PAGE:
Prevention is the excuse behind a blatant violation of civil rights. But I say it is more like fear.
The world authorities are fearful and civil rights violation is the result.
What do you think about BART latest course of action? What do you think about the world’s authorities course action when face to face with an unhappy and troubled population?

Sentences “disproportionate and somewhat hysterical”

In crime, trial by public on August 18, 2011 at 7:14 am

”Too tough sentences” spark warning

http://uk.news.yahoo.com/pair-handed-longest-riot-sentences-022133018.html

The riots in the UK are behind us and now it is the criminal justice system’s turn to show their tough side. Or is it?

Should the courts dish out tougher punishments than they normally would to show that certain actions and behaviors aren’t tolerated in today’s UK society? And most importantly would it work or would the punished be given even more reasons for resentment, feelings of injustice, revenge, contempt, disappointment, victimization and reinforce the already shaky belief in society?

Furthermore there are other factors to take into consideration. Tougher sentences mean more people in jail. This will lead to overcrowding. Those unusually tough sentences will be overturuned on appeal. This will mean more tax payers’ money wasted in a climate where money is already tight.

What is your view on the topic. Drop me a comment.

TRIAL BY PUBLIC

In crime on August 17, 2011 at 7:56 am

Not Guilty

Not Guilty. It isn’t a hard concept to understand and even the dimmest ones can easily grasp it. So why is the public finding the Casey Anthony case so hard to put to rest?

I have no explanation and neither does the writer of the article above.

I don’t think anyone can really find a justifiable explanation and if you ask the very people who are giving Anthony a hard time, they may also struggle to come up with something plausible, not riddled with anger, envy or resentment.

The court has spoken. The jurors have listened to the evidence and found the defendant ‘’not guilty’’. Give it a rest.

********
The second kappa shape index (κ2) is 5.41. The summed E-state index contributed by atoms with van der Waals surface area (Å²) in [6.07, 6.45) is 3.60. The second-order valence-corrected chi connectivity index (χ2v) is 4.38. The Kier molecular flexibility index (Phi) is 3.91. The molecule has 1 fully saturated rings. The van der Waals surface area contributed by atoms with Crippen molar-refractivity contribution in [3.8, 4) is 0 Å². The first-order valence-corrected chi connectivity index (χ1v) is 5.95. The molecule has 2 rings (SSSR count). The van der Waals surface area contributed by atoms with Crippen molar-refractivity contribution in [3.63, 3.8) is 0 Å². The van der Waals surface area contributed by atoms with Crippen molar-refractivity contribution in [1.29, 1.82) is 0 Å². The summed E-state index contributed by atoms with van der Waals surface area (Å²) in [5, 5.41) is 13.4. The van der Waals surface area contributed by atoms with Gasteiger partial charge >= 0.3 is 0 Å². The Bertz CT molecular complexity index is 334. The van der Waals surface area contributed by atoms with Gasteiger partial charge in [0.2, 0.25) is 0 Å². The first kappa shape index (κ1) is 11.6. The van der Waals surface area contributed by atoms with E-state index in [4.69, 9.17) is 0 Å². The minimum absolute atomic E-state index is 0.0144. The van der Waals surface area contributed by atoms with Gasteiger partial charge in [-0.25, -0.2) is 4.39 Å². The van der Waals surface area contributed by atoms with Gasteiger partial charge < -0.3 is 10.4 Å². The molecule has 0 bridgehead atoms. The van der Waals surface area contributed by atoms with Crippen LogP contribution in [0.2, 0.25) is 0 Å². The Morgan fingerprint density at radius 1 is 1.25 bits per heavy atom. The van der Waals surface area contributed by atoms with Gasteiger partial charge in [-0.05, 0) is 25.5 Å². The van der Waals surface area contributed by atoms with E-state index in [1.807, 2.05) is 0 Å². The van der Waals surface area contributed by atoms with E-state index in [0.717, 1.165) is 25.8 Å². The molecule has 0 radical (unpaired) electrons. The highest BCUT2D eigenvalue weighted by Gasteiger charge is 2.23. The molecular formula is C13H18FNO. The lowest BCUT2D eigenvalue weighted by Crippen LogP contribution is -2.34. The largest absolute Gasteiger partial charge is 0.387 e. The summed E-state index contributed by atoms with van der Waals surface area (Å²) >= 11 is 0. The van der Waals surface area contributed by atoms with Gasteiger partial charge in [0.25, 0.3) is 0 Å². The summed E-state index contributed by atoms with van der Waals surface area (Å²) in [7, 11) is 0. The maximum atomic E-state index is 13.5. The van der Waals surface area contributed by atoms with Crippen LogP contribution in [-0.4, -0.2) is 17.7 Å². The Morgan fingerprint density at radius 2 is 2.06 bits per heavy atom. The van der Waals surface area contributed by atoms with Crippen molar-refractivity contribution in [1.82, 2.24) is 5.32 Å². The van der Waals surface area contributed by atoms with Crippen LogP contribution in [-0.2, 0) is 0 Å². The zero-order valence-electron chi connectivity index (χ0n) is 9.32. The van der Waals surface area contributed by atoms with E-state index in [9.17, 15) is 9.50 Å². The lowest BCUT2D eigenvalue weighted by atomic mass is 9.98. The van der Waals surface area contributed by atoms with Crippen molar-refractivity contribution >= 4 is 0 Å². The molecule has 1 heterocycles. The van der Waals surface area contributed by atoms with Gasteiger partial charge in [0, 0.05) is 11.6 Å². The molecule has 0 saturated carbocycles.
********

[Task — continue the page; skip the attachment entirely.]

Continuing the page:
What is it that urges a person to remonstrate against the court ‘’not guilty’’ verdict?

What’s your opinion about it?

Are you one of the people who blame the jurors for letting a ‘’murderer’’ go free? If so, why don’t you stop for a minute to let us know your views.

TWENTY INMATES: ALL MEDITATING

In crime on August 17, 2011 at 7:54 am

Meditation In American Prisons

Impact of Meditation on Prison Inmates: 3 Soul Touching Documentaries

The current criminal justice system doesn’t work. Hardly anyone can argue with that. High recidivism rate and well-documented violence within prison walls are all evidence that such a system cannot and does not help prisoners improve themselves.

The uneducated by and large remain uneducated, criminal skills are perfected and hardly any new skill developed, new contacts are made that will come in handy once back out in the world. Criminal contacts that is.

With hardly any incentive to ameliorate oneself, how can anyone be expected to change one’s life, one’s world, one’s future? It is an impossibility.

Among lifers, religion is a big thing, but once again the inmate is faced with impossible achievement that will inevitably signal a defeat. Sure, in prison, in isolation, it is hard not to ‘’sin’’, but the surreal world of religion doesn’t truly bestow freedom, happiness, success, just a palliative to a life that can no longer be called life.

How about a new approach to development, self-improvement, self-awareness and self-discovery?

Recent studies and courses have shown that meditation can and does deliver a way for people in the criminal justice system, inmates and guards alike (who also need help in dealing with the harsh reality of prison life) to deal with their present situation. Meditation is a way to self-discovery, not a set of expectations, making everyone a winner.

This is only a suggestion of course, if you have any other share it with us. We will be happy to read it and comment.

CRIMINALS IN THE MEDIA

In crime on August 17, 2011 at 7:52 am

Serving Life

An interesting article from Women In Crime Ink. It got me thinking about the various jail programs we have seen on tv through the years. Interesting. Informative. But are they really true representative of the prison population or just reinforcing our stereotypes?

We do know that there are some toffs, some rich daddy-boys, some white-collars in there, but where are they? Do they shy away from the cameras whenever a TV crew comes waltzing inside a prison? Are the broadcasters reluctant to interview them?

Any ideas? I would be interested in reading your opinion.